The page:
If the school district does not conduct an educational evaluation, or if the evaluation indicates that the child doesn’t qualify for school-based, IEP services, parents have the right to disagree with the school’s decision. The family can request a written statement that describes the school district’s position, with any information or data that was used to justify the decision.
Parents have rights to disagree through a variety of dispute engagement options. PAVE provides comprehensive articles about evaluation, IEP process and Procedural Safeguards, Student and Parent Rights.
PAVE’s Parent Training and Information (PTI) center provides technical assistance and can help parents understand how to participate in their child’s learning. Got to: wapave.org/get-help or call (253) 565-2266, 1-800-5-PARENT ext.115
The Arc of Washington hosts local Parent-to-Parent (P2P) programs across the state. Families can request a “support parent match” to talk with another parent who has already navigated this process. Visit Arcwa.org for more information.
Informing Families – informingfamilies.org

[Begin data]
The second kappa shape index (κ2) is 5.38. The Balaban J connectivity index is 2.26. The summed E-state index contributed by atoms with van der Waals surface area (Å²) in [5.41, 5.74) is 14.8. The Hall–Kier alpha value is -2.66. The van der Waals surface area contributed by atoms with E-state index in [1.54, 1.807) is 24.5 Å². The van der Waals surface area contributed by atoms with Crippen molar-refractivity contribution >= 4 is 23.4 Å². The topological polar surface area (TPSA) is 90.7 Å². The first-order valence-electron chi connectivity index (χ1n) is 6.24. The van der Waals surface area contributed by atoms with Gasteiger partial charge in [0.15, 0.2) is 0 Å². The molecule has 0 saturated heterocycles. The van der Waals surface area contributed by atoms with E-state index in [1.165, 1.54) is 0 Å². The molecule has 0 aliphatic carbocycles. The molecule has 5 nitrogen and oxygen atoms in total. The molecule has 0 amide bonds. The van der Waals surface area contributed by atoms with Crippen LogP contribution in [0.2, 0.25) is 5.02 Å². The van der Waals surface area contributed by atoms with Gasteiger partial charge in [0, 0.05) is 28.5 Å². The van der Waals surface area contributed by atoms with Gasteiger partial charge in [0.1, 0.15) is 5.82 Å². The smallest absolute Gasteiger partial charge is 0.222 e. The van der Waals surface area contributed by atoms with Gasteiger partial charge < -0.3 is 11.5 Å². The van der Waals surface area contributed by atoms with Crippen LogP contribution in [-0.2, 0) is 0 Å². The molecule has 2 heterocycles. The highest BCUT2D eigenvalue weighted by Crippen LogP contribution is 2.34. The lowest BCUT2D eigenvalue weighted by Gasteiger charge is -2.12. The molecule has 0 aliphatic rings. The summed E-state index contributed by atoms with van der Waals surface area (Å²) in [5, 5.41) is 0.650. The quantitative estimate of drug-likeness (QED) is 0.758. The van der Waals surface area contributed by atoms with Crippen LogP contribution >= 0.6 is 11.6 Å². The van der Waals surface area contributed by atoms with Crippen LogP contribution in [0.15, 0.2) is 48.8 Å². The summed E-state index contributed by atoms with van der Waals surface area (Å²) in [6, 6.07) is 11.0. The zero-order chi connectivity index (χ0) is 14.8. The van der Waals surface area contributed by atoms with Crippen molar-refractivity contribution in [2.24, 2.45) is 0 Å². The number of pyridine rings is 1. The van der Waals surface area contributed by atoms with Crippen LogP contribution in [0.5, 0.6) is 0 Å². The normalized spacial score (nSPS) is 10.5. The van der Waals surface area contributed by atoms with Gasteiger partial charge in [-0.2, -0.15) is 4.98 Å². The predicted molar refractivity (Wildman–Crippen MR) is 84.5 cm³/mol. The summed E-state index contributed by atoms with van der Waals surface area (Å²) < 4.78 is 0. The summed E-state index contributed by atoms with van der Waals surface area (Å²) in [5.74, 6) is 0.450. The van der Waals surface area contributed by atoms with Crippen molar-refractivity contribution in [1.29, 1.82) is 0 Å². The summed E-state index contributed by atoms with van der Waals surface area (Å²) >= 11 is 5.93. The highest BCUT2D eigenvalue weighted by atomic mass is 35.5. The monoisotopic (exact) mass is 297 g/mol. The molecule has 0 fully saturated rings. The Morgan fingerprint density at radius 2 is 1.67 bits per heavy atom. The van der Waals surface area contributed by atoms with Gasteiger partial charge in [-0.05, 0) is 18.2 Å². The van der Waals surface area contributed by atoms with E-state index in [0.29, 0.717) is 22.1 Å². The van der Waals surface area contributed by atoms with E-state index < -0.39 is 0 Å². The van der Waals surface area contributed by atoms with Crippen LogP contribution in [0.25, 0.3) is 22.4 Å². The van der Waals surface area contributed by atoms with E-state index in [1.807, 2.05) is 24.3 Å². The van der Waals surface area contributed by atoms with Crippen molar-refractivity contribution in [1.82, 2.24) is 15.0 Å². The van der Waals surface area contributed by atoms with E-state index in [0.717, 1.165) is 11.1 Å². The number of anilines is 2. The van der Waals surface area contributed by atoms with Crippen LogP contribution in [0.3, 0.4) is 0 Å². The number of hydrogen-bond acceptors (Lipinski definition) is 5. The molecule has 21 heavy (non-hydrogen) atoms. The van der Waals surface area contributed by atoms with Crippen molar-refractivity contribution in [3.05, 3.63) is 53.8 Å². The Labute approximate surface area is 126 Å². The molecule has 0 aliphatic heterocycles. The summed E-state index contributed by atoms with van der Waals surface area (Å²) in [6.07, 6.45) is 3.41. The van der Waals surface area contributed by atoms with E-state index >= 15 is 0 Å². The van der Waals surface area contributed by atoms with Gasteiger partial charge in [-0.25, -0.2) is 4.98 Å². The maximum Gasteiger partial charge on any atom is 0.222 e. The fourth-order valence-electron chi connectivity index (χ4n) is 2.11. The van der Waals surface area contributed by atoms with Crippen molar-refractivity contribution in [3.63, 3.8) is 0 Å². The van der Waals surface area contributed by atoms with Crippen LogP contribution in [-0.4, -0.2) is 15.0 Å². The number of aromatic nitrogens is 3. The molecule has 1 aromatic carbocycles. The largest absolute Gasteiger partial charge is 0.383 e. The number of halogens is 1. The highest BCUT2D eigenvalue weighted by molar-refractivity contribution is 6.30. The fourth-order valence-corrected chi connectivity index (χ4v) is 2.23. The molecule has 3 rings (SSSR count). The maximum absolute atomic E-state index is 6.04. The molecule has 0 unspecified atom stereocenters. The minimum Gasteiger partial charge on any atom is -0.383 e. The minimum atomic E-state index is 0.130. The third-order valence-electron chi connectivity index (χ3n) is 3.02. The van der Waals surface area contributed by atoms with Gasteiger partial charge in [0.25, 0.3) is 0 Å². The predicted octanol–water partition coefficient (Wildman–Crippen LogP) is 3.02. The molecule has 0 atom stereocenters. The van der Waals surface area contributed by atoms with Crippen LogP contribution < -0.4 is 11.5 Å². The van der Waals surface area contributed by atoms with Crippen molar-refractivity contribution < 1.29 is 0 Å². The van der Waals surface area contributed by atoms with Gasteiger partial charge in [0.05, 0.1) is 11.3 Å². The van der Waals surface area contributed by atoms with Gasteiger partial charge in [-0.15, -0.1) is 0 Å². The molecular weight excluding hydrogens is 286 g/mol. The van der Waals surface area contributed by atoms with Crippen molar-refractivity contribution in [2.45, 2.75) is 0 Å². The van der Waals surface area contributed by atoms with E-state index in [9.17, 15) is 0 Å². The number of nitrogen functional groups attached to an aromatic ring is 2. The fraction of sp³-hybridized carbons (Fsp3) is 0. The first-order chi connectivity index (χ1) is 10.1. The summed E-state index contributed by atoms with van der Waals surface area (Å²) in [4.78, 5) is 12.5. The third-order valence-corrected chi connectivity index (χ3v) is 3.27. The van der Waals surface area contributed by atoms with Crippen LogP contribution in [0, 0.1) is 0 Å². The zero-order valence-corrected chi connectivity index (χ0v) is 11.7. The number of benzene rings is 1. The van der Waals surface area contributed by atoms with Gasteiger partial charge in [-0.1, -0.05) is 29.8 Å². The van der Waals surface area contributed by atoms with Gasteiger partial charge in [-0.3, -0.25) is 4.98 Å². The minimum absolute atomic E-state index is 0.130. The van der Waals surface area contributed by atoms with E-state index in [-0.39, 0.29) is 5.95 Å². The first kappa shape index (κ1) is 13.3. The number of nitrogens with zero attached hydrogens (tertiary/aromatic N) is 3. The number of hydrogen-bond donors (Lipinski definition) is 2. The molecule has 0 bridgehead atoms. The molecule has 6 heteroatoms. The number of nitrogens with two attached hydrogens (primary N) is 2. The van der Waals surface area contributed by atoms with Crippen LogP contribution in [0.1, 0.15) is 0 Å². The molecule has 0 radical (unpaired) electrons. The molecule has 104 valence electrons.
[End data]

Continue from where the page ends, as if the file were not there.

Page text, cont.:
Office of Superintendent of Public Instruction (OSPI) – k12.wa.gov
OSPI Early Childhood services – k12.wa.us/Specialeducation/earlychildhood
Early Intervention Resources in English and Spanish – ParentCenterHub.org
Washington State Department of Children, Youth, and Families – dcyf.wa.gov
If you are concerned about a child’s development:
- Please Ask is a three-minute video that shows the importance of referring infants and toddlers for early intervention.
- To learn about typical development, read the birth-to-6 pre-screening chart in English or Spanish
- Family Health Hotline: 1-800-322-2588. This statewide, toll-free number offers help in English, Spanish, and other languages.
- Families can call the local lead agency: Local Lead Agencies by County
- Early Learning Transition: When Birth-3 Services End